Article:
RMIT is bringing together a distinguished panel of journalists and editors to discuss one of the biggest challenges facing journalists today.
The event on Monday 10 October will focus on whether journalistic objectivity can survive in an environment where information – and misinformation – is freely available from multiple sources.
Maree Curtis, who manages the Graduate Diploma in Journalism at RMIT, said: “Journalistic objectivity is one of the foundations of traditional journalism.
“Journalists are trained to be fair and balanced in their reporting and if we suspect what somebody is saying is incorrect or, worse, a deliberate lie, we seek comment from other sources to give audiences the ‘other side’.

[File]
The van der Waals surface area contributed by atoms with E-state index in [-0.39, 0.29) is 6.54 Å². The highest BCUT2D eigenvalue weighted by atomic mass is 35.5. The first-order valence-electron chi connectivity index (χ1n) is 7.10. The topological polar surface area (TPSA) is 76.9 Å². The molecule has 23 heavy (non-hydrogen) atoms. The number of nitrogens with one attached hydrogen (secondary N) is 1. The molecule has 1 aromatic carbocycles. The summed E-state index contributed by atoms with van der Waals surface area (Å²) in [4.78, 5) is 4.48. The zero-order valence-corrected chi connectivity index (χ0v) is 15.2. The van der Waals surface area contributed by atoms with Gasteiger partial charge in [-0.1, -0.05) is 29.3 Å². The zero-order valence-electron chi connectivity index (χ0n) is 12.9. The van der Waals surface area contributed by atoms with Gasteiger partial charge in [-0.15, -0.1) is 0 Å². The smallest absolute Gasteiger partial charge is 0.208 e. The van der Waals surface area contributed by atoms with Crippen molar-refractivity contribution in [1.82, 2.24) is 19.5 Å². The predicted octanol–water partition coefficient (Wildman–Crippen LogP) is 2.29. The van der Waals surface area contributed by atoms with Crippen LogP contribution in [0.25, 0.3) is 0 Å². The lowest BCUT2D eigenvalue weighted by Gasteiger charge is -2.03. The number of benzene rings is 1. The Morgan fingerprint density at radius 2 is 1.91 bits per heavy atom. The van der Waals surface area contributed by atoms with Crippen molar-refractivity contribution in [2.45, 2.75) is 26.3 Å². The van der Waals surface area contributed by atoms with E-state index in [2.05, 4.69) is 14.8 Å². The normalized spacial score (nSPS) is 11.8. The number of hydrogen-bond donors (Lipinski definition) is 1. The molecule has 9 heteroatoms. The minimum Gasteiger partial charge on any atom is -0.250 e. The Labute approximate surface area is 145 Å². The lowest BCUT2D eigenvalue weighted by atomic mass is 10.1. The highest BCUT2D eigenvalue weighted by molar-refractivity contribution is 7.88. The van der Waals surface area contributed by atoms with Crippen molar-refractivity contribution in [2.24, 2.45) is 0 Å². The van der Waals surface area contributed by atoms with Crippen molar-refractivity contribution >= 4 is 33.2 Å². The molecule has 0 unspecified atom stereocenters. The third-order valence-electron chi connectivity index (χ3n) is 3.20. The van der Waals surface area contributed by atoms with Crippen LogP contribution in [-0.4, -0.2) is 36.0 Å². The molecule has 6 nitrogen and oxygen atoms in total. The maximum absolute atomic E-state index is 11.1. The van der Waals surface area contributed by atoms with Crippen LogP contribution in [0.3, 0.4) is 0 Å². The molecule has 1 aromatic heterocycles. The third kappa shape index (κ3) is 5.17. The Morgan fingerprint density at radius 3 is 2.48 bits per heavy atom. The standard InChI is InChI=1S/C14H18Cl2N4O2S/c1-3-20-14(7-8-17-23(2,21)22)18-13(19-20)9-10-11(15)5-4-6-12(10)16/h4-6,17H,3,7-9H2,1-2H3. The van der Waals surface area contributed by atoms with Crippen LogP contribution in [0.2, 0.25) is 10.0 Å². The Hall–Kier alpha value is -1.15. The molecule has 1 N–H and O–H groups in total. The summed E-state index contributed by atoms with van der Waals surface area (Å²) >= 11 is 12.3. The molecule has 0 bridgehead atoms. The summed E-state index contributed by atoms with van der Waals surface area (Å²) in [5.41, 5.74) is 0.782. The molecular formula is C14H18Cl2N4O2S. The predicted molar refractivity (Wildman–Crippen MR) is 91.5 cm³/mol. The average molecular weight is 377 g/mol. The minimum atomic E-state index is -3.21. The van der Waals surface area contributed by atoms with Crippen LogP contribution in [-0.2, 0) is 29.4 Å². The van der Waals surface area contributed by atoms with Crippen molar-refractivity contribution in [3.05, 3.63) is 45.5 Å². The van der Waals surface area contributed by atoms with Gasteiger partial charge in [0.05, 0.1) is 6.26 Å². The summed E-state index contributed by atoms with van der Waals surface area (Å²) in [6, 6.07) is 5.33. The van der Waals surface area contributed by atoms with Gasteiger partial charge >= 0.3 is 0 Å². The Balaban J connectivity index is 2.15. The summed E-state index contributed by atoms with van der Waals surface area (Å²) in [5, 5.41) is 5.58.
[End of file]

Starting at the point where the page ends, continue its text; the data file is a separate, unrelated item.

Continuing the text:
“But now audiences get their information from multiple sources and often seek out information that agrees with, rather than challenges, their already held views.
“Often these sources offer nothing more than opinion and sometimes they are deliberately false, mendacious and designed to mislead.
“What these new times of multiple information channels mean for media outlets and how this will change journalism is one of the big questions facing the industry.
“We are thrilled to bring together a distinguished panel to discuss this question, all of whom are members of RMIT’s Journalism Program Advisory Committee.”
What: RMIT Journalism Symposium – Fact or Fiction: Does Anybody Care?
When: Monday 10 October, 6pm - 8pm
Where: State Library of Victoria, Roadshow Theatrette, Entrance 3, 179 La Trobe Street
· Mark Baker - CEO, Press Club Melbourne
· Helen Trinca - Managing Editor, The Australian
· Misha Katchell - Managing Editor, The Conversation
· Jane Wardell - Bureau Chief, Reuters Australia & New Zealand
For interviews: Maree Curtis, (03) 9925 2907 or 0400 195 041.
For general media enquiries: David Glanz, (03) 9925 2807 or 0438 547 723.